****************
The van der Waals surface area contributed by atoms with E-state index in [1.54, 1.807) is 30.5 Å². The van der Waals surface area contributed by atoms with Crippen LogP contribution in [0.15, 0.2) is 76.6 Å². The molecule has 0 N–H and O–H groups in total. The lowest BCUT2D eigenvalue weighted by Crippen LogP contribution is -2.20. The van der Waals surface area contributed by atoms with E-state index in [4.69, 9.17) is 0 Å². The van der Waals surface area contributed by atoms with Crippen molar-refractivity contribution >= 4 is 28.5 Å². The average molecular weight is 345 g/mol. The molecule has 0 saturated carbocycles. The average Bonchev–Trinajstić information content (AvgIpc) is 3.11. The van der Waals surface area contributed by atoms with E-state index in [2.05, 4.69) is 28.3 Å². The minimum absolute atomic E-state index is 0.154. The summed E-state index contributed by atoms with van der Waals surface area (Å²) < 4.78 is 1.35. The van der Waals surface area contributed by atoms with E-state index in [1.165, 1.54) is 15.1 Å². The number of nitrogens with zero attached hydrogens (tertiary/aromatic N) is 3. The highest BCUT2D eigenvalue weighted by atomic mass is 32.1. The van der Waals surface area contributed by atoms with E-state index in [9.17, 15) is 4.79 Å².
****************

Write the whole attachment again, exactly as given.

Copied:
The van der Waals surface area contributed by atoms with E-state index in [1.54, 1.807) is 30.5 Å². The van der Waals surface area contributed by atoms with Crippen LogP contribution in [0.15, 0.2) is 76.6 Å². The molecule has 0 N–H and O–H groups in total. The lowest BCUT2D eigenvalue weighted by Crippen LogP contribution is -2.20. The van der Waals surface area contributed by atoms with E-state index in [4.69, 9.17) is 0 Å². The van der Waals surface area contributed by atoms with Crippen molar-refractivity contribution >= 4 is 28.5 Å². The average molecular weight is 345 g/mol. The molecule has 0 saturated carbocycles. The average Bonchev–Trinajstić information content (AvgIpc) is 3.11. The van der Waals surface area contributed by atoms with E-state index in [2.05, 4.69) is 28.3 Å². The minimum absolute atomic E-state index is 0.154. The summed E-state index contributed by atoms with van der Waals surface area (Å²) < 4.78 is 1.35. The van der Waals surface area contributed by atoms with E-state index in [1.165, 1.54) is 15.1 Å². The number of nitrogens with zero attached hydrogens (tertiary/aromatic N) is 3. The highest BCUT2D eigenvalue weighted by atomic mass is 32.1. The van der Waals surface area contributed by atoms with E-state index in [9.17, 15) is 4.79 Å².